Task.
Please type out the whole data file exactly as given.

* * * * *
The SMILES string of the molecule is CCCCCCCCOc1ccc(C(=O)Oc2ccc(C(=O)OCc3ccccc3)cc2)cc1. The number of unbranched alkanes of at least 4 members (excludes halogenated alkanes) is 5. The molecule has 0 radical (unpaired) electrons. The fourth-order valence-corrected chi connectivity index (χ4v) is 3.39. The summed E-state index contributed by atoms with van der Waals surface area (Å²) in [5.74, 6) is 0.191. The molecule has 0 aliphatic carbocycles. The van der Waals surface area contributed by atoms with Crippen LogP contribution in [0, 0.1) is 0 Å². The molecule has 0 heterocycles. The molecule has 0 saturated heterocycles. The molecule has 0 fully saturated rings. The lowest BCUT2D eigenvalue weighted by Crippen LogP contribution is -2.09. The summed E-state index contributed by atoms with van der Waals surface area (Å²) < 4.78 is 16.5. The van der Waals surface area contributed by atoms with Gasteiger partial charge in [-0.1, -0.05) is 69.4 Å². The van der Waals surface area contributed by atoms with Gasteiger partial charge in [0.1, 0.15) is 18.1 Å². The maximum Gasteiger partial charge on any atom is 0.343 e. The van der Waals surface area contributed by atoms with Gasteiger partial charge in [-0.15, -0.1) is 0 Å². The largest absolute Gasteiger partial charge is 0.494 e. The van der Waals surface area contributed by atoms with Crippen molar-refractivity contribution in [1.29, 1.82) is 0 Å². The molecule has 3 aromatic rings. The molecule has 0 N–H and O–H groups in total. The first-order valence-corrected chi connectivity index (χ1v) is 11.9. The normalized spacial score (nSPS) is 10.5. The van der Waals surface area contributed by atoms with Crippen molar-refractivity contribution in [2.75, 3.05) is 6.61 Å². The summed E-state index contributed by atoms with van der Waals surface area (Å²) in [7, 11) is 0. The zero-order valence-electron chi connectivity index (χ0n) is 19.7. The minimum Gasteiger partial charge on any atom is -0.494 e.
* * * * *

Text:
The SMILES string of the molecule is CCCCCCCCOc1ccc(C(=O)Oc2ccc(C(=O)OCc3ccccc3)cc2)cc1. The number of unbranched alkanes of at least 4 members (excludes halogenated alkanes) is 5. The molecule has 0 radical (unpaired) electrons. The fourth-order valence-corrected chi connectivity index (χ4v) is 3.39. The summed E-state index contributed by atoms with van der Waals surface area (Å²) in [5.74, 6) is 0.191. The molecule has 0 aliphatic carbocycles. The van der Waals surface area contributed by atoms with Crippen LogP contribution in [0, 0.1) is 0 Å². The molecule has 0 heterocycles. The molecule has 0 saturated heterocycles. The molecule has 0 fully saturated rings. The lowest BCUT2D eigenvalue weighted by Crippen LogP contribution is -2.09. The summed E-state index contributed by atoms with van der Waals surface area (Å²) < 4.78 is 16.5. The van der Waals surface area contributed by atoms with Gasteiger partial charge in [-0.1, -0.05) is 69.4 Å². The van der Waals surface area contributed by atoms with Gasteiger partial charge in [0.1, 0.15) is 18.1 Å². The maximum Gasteiger partial charge on any atom is 0.343 e. The van der Waals surface area contributed by atoms with Gasteiger partial charge in [-0.15, -0.1) is 0 Å². The largest absolute Gasteiger partial charge is 0.494 e. The van der Waals surface area contributed by atoms with Crippen molar-refractivity contribution in [1.29, 1.82) is 0 Å². The molecule has 3 aromatic rings. The molecule has 0 N–H and O–H groups in total. The first-order valence-corrected chi connectivity index (χ1v) is 11.9. The normalized spacial score (nSPS) is 10.5. The van der Waals surface area contributed by atoms with Crippen molar-refractivity contribution in [2.75, 3.05) is 6.61 Å². The summed E-state index contributed by atoms with van der Waals surface area (Å²) in [7, 11) is 0. The zero-order valence-electron chi connectivity index (χ0n) is 19.7. The minimum Gasteiger partial charge on any atom is -0.494 e.